Except for the Ústí nad Labem and Moravian-Silesian regions, Germany now considers the territory of the Czech Republic an epidemically risky area. Although the borders between the Czech Republic and Germany remain open, there are stricter measures.
The decision was announced by the Robert Koch Institute, which did so after a meeting of the board of the German Ministries of Health, Interior, and Foreign Affairs.
The panel of the German Ministries of Foreign Affairs, Interior and Health, which decides on the list of epidemiologically risky countries, has also added several regions in other European countries, such as Austria and Hungary, on the list.
“Due to the high number of infected people, we warn against non-urgent and tourist trips to the Czech Republic, except the Ústí nad Labem and Moravian-Silesian regions,” the German Ministry of Foreign Affairs states in a passage about the Czech Republic.
“I received confirmation from the German Ministry of Foreign Affairs that introducing border controls is not on the agenda,” said Czech Ambassador to Germany Tomáš Kafka.
“Based on our communication with our partners in Berlin, Saxony, and Bavaria, the German side trusts us and assumes that Czech travelers will be as disciplined and responsible as travelers from Belgium and France, for example,” added Kafka.
However, Germany’s move will have a severe impact on the Czech economy, which already faces difficulties due to the corona crisis, echo24.cz said. The western neighbor of the Czech Republic is the country´s largest trading partner. According to economists, the newly introduced measures may, for example, affect the employment rate in Czechia.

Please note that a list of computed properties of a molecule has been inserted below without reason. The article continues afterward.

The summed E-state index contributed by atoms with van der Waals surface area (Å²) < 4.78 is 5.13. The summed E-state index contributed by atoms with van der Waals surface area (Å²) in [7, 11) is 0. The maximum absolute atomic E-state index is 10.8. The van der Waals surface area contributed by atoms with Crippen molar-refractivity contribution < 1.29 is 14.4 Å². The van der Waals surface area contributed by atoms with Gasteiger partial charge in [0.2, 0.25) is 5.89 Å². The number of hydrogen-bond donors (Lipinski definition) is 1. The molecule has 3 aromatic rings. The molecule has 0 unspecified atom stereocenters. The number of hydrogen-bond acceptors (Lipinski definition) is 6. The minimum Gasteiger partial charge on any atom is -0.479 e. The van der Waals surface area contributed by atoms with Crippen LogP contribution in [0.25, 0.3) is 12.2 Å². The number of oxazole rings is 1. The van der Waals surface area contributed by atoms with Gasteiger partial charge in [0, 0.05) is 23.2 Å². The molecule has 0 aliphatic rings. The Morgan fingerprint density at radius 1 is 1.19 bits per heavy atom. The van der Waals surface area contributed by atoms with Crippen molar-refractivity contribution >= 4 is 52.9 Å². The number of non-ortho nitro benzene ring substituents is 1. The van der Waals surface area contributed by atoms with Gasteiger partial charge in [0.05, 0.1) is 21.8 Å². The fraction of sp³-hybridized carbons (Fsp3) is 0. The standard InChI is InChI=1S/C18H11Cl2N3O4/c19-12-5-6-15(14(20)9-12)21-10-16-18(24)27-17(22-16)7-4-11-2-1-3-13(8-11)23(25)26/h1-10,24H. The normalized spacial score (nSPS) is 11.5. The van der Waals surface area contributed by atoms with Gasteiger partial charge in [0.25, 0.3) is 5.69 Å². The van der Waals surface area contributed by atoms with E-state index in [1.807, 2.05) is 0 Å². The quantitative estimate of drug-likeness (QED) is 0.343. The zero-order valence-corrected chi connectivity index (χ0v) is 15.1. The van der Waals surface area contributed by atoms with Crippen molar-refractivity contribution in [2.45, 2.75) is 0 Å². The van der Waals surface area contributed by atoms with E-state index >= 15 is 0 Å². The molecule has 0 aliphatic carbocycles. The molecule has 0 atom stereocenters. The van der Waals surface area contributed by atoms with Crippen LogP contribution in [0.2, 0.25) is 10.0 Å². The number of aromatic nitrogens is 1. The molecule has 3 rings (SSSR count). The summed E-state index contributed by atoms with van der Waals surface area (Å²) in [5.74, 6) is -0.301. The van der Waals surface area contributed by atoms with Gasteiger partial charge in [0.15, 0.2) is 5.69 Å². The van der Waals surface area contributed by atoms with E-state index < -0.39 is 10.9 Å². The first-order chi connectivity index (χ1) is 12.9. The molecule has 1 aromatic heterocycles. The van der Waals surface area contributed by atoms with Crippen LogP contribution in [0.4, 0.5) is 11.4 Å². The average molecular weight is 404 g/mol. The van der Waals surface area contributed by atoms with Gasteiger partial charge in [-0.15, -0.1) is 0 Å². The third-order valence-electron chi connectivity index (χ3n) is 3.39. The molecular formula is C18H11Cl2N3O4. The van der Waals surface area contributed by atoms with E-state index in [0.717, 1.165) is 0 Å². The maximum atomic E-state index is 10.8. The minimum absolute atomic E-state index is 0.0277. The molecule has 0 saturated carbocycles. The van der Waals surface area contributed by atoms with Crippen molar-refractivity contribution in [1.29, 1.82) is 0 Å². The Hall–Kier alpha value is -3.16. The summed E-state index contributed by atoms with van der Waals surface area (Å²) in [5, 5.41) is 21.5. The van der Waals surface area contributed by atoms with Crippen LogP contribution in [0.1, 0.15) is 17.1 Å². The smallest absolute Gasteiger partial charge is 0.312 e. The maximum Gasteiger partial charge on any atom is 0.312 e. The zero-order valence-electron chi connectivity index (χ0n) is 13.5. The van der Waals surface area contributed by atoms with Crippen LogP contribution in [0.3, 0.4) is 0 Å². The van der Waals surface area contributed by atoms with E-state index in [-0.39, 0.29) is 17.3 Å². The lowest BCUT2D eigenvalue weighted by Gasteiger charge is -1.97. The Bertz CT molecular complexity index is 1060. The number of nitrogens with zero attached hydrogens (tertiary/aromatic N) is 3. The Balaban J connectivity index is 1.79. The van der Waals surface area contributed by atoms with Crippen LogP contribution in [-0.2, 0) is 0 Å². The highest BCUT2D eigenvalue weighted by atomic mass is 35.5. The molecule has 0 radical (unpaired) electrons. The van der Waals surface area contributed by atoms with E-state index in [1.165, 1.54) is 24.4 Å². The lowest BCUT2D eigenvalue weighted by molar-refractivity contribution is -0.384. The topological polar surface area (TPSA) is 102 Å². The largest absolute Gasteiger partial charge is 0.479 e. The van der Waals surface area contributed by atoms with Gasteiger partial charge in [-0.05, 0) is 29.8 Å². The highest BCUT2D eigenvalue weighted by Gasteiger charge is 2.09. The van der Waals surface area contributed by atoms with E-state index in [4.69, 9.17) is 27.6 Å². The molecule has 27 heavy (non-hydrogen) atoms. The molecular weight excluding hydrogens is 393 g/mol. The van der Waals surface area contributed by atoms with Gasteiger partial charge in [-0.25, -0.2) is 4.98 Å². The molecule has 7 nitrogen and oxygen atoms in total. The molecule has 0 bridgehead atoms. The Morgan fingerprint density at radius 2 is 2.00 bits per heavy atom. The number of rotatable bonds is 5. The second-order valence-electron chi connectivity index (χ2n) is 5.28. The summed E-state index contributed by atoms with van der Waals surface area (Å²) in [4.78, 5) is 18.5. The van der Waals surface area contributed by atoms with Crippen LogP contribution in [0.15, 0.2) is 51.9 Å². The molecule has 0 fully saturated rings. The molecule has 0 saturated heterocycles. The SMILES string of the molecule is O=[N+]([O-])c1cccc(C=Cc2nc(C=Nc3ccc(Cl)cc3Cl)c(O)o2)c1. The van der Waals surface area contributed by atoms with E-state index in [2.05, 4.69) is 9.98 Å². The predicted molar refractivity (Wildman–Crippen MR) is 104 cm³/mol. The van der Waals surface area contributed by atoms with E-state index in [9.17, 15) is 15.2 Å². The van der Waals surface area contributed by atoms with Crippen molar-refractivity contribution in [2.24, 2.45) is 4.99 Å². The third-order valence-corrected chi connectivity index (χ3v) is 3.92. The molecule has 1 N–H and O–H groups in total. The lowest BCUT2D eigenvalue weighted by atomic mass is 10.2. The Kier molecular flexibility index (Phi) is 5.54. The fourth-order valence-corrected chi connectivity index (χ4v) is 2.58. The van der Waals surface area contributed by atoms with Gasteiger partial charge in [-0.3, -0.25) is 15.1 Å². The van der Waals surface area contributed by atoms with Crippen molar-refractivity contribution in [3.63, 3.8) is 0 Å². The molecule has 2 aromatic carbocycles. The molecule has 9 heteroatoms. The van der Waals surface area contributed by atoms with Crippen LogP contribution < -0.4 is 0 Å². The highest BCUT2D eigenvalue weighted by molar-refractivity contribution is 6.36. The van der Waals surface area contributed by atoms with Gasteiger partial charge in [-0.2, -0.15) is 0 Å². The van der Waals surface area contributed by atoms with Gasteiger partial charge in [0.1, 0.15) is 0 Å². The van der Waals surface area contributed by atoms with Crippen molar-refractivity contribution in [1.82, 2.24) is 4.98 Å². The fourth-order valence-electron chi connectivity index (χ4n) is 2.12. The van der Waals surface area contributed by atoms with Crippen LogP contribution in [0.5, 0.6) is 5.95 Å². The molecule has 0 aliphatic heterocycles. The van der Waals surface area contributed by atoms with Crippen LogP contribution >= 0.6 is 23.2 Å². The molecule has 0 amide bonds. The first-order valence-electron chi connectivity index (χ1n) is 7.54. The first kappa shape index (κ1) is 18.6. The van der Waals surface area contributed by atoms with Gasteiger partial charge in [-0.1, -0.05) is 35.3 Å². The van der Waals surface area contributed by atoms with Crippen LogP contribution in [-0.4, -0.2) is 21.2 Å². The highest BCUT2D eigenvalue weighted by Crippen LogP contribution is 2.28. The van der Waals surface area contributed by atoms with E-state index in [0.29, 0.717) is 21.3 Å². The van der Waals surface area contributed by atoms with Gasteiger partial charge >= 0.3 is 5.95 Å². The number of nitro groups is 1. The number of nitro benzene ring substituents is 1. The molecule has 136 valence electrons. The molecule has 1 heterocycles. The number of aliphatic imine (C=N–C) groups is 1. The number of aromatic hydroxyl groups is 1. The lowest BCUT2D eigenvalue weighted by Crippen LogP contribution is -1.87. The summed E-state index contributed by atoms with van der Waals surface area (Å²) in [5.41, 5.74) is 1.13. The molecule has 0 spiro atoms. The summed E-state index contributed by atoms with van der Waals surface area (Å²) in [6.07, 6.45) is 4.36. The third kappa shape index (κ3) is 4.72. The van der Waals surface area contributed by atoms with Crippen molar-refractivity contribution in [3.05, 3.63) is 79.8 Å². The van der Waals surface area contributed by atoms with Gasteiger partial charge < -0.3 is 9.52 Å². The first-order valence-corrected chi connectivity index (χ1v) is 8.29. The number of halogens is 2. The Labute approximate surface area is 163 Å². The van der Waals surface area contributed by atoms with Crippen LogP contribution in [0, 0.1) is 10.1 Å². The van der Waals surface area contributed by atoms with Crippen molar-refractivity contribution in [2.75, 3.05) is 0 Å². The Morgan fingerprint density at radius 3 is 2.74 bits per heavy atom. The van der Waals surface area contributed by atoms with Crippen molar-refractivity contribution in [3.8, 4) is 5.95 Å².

“Clearly, this is very bad news that will complicate mutual business relations. Due to new restrictions, many contracts may not be executed, which may ultimately increase unemployment. It will be necessary to rely more on electronic communication, which is not as effective as face-to-face meetings. Also, many German managers will take into account the poor epidemiological situation in our country when deciding on the allocation of contracts and prefer to establish relations with other countries,” explained Štěpán Křeček, Chief Economist of the BHS investment company.
The closure of the German market will, for example, also impact Czech spas, which depend heavily on foreign clients, with the Germans being the most prominent clientele.
The main criterion for putting a country on the list is the number of COVID-19 cases per 100,000 inhabitants. If the number is higher than 50 in the last seven days, it is very likely for the country to be placed on the list.
Although residents of areas identified as risky may continue to travel to Germany, they must have a negative COVID-19 test no older than 48 hours. Otherwise, they must enter quarantine and take the test within 72 hours in Germany. If the test is negative, it is possible to end the quarantine.
However, from October 1, the rules will change, and the test will no longer be enough. The quarantine will be mandatory and will end after five days from the last negative COVID-19 test, at the earliest. For the time being, there are exceptions for truck drivers or people commuting for work, unless they show signs of COVID-19.
Title image: Officers of the Federal Police check a driver entering from Switzerland at the Weil am Rhein border, Germany, crossing on the A5 motorway, Saturday, May 16, 2020. Border controls at some of Germany’s external borders have been relaxed as of Saturday, and entry from Switzerland is now easier. (Philipp von Ditfurth/dpa via AP)